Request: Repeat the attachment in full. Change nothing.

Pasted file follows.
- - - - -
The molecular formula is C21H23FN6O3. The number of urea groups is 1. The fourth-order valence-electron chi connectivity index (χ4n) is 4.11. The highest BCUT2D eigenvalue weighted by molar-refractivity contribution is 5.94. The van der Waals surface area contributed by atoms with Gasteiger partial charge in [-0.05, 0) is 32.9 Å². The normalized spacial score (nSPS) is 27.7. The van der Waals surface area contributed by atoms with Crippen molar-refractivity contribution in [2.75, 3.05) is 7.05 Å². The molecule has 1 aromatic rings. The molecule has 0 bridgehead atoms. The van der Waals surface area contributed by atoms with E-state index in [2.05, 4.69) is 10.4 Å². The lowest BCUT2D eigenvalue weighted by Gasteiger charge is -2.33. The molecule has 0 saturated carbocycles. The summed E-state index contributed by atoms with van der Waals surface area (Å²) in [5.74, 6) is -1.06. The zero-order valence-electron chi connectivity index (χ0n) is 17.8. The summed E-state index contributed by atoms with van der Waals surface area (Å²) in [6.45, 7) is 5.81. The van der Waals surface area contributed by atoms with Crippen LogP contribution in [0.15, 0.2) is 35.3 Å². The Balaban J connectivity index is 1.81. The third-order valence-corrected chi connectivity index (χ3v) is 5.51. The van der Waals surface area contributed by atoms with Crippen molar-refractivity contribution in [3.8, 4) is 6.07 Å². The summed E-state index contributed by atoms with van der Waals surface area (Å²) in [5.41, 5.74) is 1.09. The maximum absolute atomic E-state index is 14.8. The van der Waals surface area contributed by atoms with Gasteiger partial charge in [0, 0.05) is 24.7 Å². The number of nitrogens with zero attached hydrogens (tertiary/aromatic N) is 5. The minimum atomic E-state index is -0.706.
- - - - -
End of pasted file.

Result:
The molecular formula is C21H23FN6O3. The number of urea groups is 1. The fourth-order valence-electron chi connectivity index (χ4n) is 4.11. The highest BCUT2D eigenvalue weighted by molar-refractivity contribution is 5.94. The van der Waals surface area contributed by atoms with Gasteiger partial charge in [-0.05, 0) is 32.9 Å². The normalized spacial score (nSPS) is 27.7. The van der Waals surface area contributed by atoms with Crippen molar-refractivity contribution in [2.75, 3.05) is 7.05 Å². The molecule has 1 aromatic rings. The molecule has 0 bridgehead atoms. The van der Waals surface area contributed by atoms with E-state index in [2.05, 4.69) is 10.4 Å². The lowest BCUT2D eigenvalue weighted by Gasteiger charge is -2.33. The molecule has 0 saturated carbocycles. The summed E-state index contributed by atoms with van der Waals surface area (Å²) in [5.74, 6) is -1.06. The zero-order valence-electron chi connectivity index (χ0n) is 17.8. The summed E-state index contributed by atoms with van der Waals surface area (Å²) in [6.45, 7) is 5.81. The van der Waals surface area contributed by atoms with Crippen LogP contribution in [0.15, 0.2) is 35.3 Å². The Balaban J connectivity index is 1.81. The third-order valence-corrected chi connectivity index (χ3v) is 5.51. The van der Waals surface area contributed by atoms with Crippen molar-refractivity contribution in [3.8, 4) is 6.07 Å². The summed E-state index contributed by atoms with van der Waals surface area (Å²) in [5.41, 5.74) is 1.09. The maximum absolute atomic E-state index is 14.8. The van der Waals surface area contributed by atoms with Gasteiger partial charge in [0, 0.05) is 24.7 Å². The number of nitrogens with zero attached hydrogens (tertiary/aromatic N) is 5. The minimum atomic E-state index is -0.706.